Cocos Creator currently supports dynamic fonts in True Type format. Simply drag a font file with an extension of .ttf into the Assets panel, and you can import the font asset.The bitmap font is composed of a font file in .fnt format and a .png image. The .fnt file provides an index of each character thumbnail. When importing bitmap fonts, be sure to drag both the .fnt file and the .png file into the Assets panel at the same time. Note that after importing the bitmap font, you need to change the png file type to sprite-frame, otherwise the bitmap font will not work properly.
d. Audio Assets
Cocos Creator supports importing most common audio file formats, just drag and drop them directly into the Assets panel, and the corresponding AudioClip will be generated in the Assets panel after import.
e. Model Assets
Currently, Cocos Creator supports model files in FBX and glTF formats. FBX: FBX 2020 and earlier file formats are supported. glTF: glTF 2.0 and earlier file formats are supported. Please refer to the glTF models documentation for details.
f. Spine and DragonBones
There are two kinds of bone animation in Cocos Creator. Spine and DragonBones Bone animation. Currently, spine supports JSON and binary data formats. The DragonBones Animation resource is a data format exported by the DragonBones Editor (support for DragonBones v5.6.3 and below).
Next, we will follow the introduction step by step to develop a simple game called Eating Stars, in this game you can see how Cocos Creator is developed and how Ethers is configured and applied. The game contains NFT assets, animation modules, state machines, functional class modules and so on. The game has achieved the logic closed loop: logon → start → end → settlement → start.
Set the Scene
To begin with, I will introduce the editor of Cocos Creator. First, open the dashboard and select the empty 3D project we created in the project.
Hierarchy Manager: On the left side of the interface, the hierarchy manager displays all nodes in the current scene. In the hierarchy manager, we can observe the structure of all nodes of the current scene. In this interface, we can create, delete, move, and lock any node. And you can change the node name.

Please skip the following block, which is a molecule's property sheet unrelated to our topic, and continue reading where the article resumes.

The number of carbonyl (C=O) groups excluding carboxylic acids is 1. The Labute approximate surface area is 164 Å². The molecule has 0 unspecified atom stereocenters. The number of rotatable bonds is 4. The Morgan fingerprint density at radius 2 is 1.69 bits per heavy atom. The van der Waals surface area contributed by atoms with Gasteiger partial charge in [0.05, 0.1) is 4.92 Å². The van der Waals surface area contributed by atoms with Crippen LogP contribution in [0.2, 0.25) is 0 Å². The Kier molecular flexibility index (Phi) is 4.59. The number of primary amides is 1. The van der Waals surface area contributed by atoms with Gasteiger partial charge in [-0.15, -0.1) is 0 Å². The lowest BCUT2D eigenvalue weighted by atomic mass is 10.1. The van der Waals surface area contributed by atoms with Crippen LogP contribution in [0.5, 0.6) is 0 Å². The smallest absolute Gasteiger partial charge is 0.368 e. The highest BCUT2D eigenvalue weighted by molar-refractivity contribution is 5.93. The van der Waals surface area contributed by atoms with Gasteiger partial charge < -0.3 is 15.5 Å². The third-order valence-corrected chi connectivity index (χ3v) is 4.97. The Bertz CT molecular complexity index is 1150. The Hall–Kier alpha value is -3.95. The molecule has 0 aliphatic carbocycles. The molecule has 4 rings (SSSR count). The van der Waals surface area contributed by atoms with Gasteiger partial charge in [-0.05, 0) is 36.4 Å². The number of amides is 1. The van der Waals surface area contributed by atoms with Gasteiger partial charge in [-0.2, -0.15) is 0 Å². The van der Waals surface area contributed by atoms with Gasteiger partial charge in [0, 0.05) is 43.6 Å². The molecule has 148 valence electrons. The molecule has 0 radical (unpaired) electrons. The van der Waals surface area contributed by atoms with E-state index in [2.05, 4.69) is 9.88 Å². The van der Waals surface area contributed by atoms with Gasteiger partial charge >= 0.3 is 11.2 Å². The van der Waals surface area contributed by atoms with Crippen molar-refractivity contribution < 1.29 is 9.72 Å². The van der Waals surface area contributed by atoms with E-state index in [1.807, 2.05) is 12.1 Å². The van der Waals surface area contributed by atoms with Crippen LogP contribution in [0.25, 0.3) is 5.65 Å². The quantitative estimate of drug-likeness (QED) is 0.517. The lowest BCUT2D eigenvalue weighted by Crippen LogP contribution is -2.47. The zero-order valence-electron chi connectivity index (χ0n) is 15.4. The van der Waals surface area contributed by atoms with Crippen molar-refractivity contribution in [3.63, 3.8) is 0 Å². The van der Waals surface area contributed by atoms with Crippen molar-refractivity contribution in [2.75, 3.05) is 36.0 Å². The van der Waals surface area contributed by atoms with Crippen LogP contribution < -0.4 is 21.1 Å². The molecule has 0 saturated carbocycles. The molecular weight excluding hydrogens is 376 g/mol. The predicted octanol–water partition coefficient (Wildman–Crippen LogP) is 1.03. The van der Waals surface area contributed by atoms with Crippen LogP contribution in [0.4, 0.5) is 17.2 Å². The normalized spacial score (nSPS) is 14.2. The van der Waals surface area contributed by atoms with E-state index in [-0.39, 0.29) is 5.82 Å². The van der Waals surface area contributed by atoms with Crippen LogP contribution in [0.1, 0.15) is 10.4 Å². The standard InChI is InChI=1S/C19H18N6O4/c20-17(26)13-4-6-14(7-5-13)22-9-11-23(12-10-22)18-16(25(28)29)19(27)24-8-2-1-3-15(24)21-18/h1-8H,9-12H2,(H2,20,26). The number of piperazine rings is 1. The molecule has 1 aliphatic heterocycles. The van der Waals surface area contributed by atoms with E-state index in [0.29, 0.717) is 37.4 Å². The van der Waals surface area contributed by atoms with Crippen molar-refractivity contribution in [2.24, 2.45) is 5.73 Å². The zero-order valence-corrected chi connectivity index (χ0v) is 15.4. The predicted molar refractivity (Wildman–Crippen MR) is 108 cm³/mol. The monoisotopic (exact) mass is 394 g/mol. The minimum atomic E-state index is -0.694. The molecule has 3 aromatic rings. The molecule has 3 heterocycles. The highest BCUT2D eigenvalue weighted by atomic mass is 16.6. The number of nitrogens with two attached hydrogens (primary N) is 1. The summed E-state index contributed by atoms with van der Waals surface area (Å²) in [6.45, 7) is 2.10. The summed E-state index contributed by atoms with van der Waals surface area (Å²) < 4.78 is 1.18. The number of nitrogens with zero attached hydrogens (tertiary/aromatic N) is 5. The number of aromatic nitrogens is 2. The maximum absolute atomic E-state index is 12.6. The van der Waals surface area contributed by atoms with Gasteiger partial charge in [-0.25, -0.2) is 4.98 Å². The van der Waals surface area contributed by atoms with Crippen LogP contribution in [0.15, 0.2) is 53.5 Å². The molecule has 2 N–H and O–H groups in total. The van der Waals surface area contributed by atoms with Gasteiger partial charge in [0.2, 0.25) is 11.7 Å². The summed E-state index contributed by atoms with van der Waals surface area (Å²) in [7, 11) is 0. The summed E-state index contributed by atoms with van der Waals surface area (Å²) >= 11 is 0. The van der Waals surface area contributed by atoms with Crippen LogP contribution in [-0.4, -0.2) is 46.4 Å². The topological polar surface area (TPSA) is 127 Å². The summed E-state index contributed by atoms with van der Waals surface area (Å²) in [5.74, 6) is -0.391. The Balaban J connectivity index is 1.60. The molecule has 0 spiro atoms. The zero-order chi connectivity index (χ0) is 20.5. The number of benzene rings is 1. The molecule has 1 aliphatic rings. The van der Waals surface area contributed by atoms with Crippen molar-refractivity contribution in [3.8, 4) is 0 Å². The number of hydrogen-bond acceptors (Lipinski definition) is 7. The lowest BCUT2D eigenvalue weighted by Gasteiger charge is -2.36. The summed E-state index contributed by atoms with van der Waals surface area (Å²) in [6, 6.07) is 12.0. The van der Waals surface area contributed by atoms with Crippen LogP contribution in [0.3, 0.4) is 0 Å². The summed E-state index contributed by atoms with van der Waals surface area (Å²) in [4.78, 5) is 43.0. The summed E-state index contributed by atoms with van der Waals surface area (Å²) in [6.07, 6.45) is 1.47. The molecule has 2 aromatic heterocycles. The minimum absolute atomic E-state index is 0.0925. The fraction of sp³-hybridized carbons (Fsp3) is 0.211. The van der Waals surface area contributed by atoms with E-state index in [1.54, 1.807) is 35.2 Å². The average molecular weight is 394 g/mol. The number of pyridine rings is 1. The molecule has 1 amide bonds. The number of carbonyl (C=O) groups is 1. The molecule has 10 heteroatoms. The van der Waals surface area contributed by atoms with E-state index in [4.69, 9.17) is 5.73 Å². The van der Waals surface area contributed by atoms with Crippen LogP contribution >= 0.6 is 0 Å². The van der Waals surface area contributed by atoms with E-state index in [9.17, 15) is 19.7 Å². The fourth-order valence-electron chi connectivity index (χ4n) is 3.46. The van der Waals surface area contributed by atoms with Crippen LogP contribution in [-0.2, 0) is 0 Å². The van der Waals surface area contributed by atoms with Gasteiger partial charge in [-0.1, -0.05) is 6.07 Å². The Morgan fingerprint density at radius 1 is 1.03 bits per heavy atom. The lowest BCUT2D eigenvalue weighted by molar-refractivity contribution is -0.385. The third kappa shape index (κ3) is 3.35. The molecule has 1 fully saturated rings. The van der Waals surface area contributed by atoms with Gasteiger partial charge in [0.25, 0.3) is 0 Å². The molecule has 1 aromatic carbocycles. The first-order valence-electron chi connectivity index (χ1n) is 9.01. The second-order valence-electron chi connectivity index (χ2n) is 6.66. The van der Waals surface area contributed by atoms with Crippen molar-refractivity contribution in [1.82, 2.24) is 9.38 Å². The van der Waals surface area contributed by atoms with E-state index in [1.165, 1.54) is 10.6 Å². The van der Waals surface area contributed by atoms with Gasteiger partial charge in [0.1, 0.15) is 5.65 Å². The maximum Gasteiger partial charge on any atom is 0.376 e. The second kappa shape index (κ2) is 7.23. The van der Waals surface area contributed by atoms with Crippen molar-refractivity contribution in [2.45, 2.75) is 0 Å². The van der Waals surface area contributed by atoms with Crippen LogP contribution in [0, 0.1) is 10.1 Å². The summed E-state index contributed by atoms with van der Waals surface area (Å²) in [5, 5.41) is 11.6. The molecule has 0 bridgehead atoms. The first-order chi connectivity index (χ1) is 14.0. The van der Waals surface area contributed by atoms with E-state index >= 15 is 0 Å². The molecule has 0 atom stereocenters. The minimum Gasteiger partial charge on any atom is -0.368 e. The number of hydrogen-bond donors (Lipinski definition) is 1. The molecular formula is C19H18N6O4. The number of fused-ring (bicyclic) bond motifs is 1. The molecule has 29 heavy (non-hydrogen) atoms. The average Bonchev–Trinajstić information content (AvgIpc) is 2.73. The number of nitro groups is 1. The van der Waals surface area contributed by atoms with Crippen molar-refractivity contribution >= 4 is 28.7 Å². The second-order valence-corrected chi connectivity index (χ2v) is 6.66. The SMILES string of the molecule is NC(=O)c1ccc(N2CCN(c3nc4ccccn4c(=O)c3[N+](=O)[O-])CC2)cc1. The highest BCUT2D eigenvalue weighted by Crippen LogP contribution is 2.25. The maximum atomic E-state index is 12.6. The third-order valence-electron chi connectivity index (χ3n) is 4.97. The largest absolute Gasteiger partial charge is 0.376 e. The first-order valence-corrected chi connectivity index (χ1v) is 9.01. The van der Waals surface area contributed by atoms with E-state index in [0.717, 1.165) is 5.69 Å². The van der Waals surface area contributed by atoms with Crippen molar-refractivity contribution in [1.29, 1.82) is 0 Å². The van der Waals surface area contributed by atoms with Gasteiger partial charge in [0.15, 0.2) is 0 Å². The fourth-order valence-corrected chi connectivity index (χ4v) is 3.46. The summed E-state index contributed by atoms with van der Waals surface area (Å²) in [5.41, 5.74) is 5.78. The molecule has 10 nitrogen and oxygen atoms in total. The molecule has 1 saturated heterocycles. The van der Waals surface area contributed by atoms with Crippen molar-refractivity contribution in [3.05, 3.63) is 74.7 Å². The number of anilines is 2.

Resource Manager: The resource Manager is located below the hierarchy manager, where resources imported from third parties are stored. In the Resource Manager, you can delete and create resources, modify resource names, modify resource display and storage structure, and so on.
Property Inspector: The property inspector needs to select any node in the Hierarchy Manager and is displayed on the right side of the editor. The property inspector is used to view and modify any properties of the node. Or add custom functions and scripts to the node.
Scene Editor: The Scene Editor is the core work area for content creation. It is used to select and place game elements such as scene art, characters, special effects, UI, etc. In this work area, you can select and modify attributes such as node position, rotation, and scaling with the Transform tool, and get a preview of the scene effect. Scene editor includes 3D view and 2D view. 3D view is used for editing 3D scenes, while 2D view is mainly used for editing 2D elements such as UI nodes.
Click the 3D and 2D buttons on the interface to switch the 3D and 2D views of the scene editor.
:Click the 3D and 2D buttons on the interface to switch the 3D and 2D views of the scene editor.
:The above tools are the transform tool set, responsible for the translation, scaling, rotation, adsorption, anchor point/center, local/world coordinate system and other functions of the node.
:Switch the current scene transform tool to the displacement transform tool, and the shortcut key is W. The Move transform tool is activated by default when the editor is opened. If you select any node, you will see a movement control handle in the center of the node with three red, green and blue arrows and three red, green and blue squares. A control handle is a mouse - enabled controller displayed in the scene editor during a specific editing state. These controllers are used only to aid editing and are not displayed while the game is running.
- The Move Transform tool is active
- Hold down the red/green/blue arrow and drag the mouse to move the node in the direction of X, Y and Z respectively;
- Hold down the red/green/blue square and drag the mouse to move the node in the Y-Z, X-Z, and X-Y planes respectively.